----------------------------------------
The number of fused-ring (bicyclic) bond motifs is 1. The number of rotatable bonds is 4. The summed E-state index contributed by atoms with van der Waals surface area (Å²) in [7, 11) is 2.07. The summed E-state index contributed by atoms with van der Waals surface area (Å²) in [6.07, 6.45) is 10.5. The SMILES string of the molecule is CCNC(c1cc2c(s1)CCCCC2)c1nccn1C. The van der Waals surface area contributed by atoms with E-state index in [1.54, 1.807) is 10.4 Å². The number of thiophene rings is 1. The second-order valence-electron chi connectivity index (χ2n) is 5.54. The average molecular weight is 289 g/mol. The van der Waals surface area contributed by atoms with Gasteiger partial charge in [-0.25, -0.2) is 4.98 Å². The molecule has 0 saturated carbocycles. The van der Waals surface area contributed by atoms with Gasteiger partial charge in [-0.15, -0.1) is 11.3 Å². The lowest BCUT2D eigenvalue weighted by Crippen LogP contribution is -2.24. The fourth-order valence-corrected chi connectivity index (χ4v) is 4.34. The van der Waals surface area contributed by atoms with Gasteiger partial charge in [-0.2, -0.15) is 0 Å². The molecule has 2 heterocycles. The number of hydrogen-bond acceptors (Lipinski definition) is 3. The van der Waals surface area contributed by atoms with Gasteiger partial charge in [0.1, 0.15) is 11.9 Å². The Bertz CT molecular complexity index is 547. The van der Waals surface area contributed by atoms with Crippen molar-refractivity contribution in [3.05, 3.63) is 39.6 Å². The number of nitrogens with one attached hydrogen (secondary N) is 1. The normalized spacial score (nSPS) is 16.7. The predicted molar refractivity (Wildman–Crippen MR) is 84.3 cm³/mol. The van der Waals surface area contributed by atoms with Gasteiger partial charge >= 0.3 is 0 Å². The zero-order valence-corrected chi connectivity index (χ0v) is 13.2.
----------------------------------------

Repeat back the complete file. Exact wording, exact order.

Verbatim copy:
The number of fused-ring (bicyclic) bond motifs is 1. The number of rotatable bonds is 4. The summed E-state index contributed by atoms with van der Waals surface area (Å²) in [7, 11) is 2.07. The summed E-state index contributed by atoms with van der Waals surface area (Å²) in [6.07, 6.45) is 10.5. The SMILES string of the molecule is CCNC(c1cc2c(s1)CCCCC2)c1nccn1C. The van der Waals surface area contributed by atoms with E-state index in [1.54, 1.807) is 10.4 Å². The number of thiophene rings is 1. The second-order valence-electron chi connectivity index (χ2n) is 5.54. The average molecular weight is 289 g/mol. The van der Waals surface area contributed by atoms with Gasteiger partial charge in [-0.25, -0.2) is 4.98 Å². The molecule has 0 saturated carbocycles. The van der Waals surface area contributed by atoms with Gasteiger partial charge in [-0.15, -0.1) is 11.3 Å². The lowest BCUT2D eigenvalue weighted by Crippen LogP contribution is -2.24. The fourth-order valence-corrected chi connectivity index (χ4v) is 4.34. The van der Waals surface area contributed by atoms with Gasteiger partial charge in [-0.2, -0.15) is 0 Å². The molecule has 2 heterocycles. The number of hydrogen-bond acceptors (Lipinski definition) is 3. The van der Waals surface area contributed by atoms with Gasteiger partial charge in [0.1, 0.15) is 11.9 Å². The Bertz CT molecular complexity index is 547. The van der Waals surface area contributed by atoms with Crippen molar-refractivity contribution in [3.05, 3.63) is 39.6 Å². The number of nitrogens with one attached hydrogen (secondary N) is 1. The normalized spacial score (nSPS) is 16.7. The predicted molar refractivity (Wildman–Crippen MR) is 84.3 cm³/mol. The van der Waals surface area contributed by atoms with Gasteiger partial charge >= 0.3 is 0 Å². The zero-order valence-corrected chi connectivity index (χ0v) is 13.2.